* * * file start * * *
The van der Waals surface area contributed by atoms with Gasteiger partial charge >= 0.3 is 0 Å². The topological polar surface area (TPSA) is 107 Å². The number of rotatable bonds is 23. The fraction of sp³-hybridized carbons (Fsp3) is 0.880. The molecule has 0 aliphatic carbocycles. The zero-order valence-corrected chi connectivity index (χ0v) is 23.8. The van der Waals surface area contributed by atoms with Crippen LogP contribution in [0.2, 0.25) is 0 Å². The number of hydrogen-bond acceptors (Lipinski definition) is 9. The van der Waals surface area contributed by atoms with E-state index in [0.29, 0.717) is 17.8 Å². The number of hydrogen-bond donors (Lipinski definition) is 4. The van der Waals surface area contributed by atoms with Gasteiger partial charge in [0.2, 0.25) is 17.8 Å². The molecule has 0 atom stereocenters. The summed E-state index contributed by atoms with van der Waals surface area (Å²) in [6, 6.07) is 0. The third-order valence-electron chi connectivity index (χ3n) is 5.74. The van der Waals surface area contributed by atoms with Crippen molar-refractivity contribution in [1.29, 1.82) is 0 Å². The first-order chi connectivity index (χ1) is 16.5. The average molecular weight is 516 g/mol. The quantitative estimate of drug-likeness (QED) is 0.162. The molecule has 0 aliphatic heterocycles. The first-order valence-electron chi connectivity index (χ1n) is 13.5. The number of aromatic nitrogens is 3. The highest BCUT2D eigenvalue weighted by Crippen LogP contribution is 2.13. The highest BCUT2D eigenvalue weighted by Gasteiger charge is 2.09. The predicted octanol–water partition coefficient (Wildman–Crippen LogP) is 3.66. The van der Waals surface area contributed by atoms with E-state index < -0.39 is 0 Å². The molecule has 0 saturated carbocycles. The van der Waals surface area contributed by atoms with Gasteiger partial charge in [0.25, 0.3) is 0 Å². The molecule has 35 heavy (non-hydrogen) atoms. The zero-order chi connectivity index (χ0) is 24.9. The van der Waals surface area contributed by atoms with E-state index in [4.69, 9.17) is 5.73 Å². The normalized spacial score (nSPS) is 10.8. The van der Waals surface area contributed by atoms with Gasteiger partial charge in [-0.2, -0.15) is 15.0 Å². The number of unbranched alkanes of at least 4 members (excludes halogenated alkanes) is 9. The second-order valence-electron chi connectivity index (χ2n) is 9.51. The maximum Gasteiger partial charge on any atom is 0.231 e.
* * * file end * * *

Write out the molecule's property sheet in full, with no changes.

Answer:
The van der Waals surface area contributed by atoms with Gasteiger partial charge >= 0.3 is 0 Å². The topological polar surface area (TPSA) is 107 Å². The number of rotatable bonds is 23. The fraction of sp³-hybridized carbons (Fsp3) is 0.880. The molecule has 0 aliphatic carbocycles. The zero-order valence-corrected chi connectivity index (χ0v) is 23.8. The van der Waals surface area contributed by atoms with Crippen LogP contribution in [0.2, 0.25) is 0 Å². The number of hydrogen-bond acceptors (Lipinski definition) is 9. The van der Waals surface area contributed by atoms with E-state index in [0.29, 0.717) is 17.8 Å². The number of hydrogen-bond donors (Lipinski definition) is 4. The van der Waals surface area contributed by atoms with Gasteiger partial charge in [0.2, 0.25) is 17.8 Å². The molecule has 0 atom stereocenters. The summed E-state index contributed by atoms with van der Waals surface area (Å²) in [6, 6.07) is 0. The third-order valence-electron chi connectivity index (χ3n) is 5.74. The van der Waals surface area contributed by atoms with Crippen molar-refractivity contribution in [1.29, 1.82) is 0 Å². The first-order chi connectivity index (χ1) is 16.5. The average molecular weight is 516 g/mol. The quantitative estimate of drug-likeness (QED) is 0.162. The molecule has 0 aliphatic heterocycles. The first-order valence-electron chi connectivity index (χ1n) is 13.5. The number of aromatic nitrogens is 3. The highest BCUT2D eigenvalue weighted by Crippen LogP contribution is 2.13. The highest BCUT2D eigenvalue weighted by Gasteiger charge is 2.09. The predicted octanol–water partition coefficient (Wildman–Crippen LogP) is 3.66. The van der Waals surface area contributed by atoms with E-state index < -0.39 is 0 Å². The molecule has 0 saturated carbocycles. The van der Waals surface area contributed by atoms with Gasteiger partial charge in [0.25, 0.3) is 0 Å². The molecule has 35 heavy (non-hydrogen) atoms. The zero-order chi connectivity index (χ0) is 24.9. The van der Waals surface area contributed by atoms with E-state index in [4.69, 9.17) is 5.73 Å². The normalized spacial score (nSPS) is 10.8. The van der Waals surface area contributed by atoms with Gasteiger partial charge in [-0.2, -0.15) is 15.0 Å². The number of unbranched alkanes of at least 4 members (excludes halogenated alkanes) is 9. The second-order valence-electron chi connectivity index (χ2n) is 9.51. The maximum Gasteiger partial charge on any atom is 0.231 e.